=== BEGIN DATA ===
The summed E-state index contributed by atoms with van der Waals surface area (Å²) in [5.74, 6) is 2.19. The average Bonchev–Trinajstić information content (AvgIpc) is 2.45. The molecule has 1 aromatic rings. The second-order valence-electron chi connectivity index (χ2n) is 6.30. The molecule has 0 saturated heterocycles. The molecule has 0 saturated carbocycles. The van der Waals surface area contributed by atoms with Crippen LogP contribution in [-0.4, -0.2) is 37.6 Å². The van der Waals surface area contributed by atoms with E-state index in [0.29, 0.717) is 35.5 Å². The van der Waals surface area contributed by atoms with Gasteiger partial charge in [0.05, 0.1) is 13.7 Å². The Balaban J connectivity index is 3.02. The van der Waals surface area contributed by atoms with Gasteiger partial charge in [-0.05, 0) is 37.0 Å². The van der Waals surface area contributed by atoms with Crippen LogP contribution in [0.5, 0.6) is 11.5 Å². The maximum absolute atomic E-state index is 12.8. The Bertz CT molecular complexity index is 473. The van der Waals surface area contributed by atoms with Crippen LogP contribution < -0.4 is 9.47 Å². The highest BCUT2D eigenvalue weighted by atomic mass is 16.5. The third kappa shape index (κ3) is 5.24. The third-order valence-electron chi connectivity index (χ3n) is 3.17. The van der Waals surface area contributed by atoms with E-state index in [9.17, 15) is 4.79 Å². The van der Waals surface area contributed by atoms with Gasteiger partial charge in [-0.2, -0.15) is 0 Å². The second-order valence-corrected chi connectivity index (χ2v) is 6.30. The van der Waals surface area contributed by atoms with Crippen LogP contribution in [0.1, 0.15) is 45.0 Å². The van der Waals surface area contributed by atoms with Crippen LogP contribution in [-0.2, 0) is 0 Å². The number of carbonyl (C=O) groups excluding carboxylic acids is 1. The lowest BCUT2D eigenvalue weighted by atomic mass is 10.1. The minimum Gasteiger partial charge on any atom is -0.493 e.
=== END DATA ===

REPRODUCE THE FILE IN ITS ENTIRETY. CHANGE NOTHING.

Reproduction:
The summed E-state index contributed by atoms with van der Waals surface area (Å²) in [5.74, 6) is 2.19. The average Bonchev–Trinajstić information content (AvgIpc) is 2.45. The molecule has 1 aromatic rings. The second-order valence-electron chi connectivity index (χ2n) is 6.30. The molecule has 0 saturated heterocycles. The molecule has 0 saturated carbocycles. The van der Waals surface area contributed by atoms with Crippen LogP contribution in [-0.4, -0.2) is 37.6 Å². The van der Waals surface area contributed by atoms with E-state index in [0.29, 0.717) is 35.5 Å². The van der Waals surface area contributed by atoms with Gasteiger partial charge in [0.05, 0.1) is 13.7 Å². The Balaban J connectivity index is 3.02. The van der Waals surface area contributed by atoms with Gasteiger partial charge in [-0.05, 0) is 37.0 Å². The van der Waals surface area contributed by atoms with Crippen LogP contribution in [0.5, 0.6) is 11.5 Å². The maximum absolute atomic E-state index is 12.8. The Bertz CT molecular complexity index is 473. The van der Waals surface area contributed by atoms with Crippen LogP contribution < -0.4 is 9.47 Å². The highest BCUT2D eigenvalue weighted by atomic mass is 16.5. The third kappa shape index (κ3) is 5.24. The third-order valence-electron chi connectivity index (χ3n) is 3.17. The van der Waals surface area contributed by atoms with E-state index in [9.17, 15) is 4.79 Å². The van der Waals surface area contributed by atoms with Gasteiger partial charge in [-0.2, -0.15) is 0 Å². The second-order valence-corrected chi connectivity index (χ2v) is 6.30. The van der Waals surface area contributed by atoms with Crippen LogP contribution in [0.1, 0.15) is 45.0 Å². The van der Waals surface area contributed by atoms with Crippen LogP contribution in [-0.2, 0) is 0 Å². The number of carbonyl (C=O) groups excluding carboxylic acids is 1. The lowest BCUT2D eigenvalue weighted by atomic mass is 10.1. The minimum Gasteiger partial charge on any atom is -0.493 e.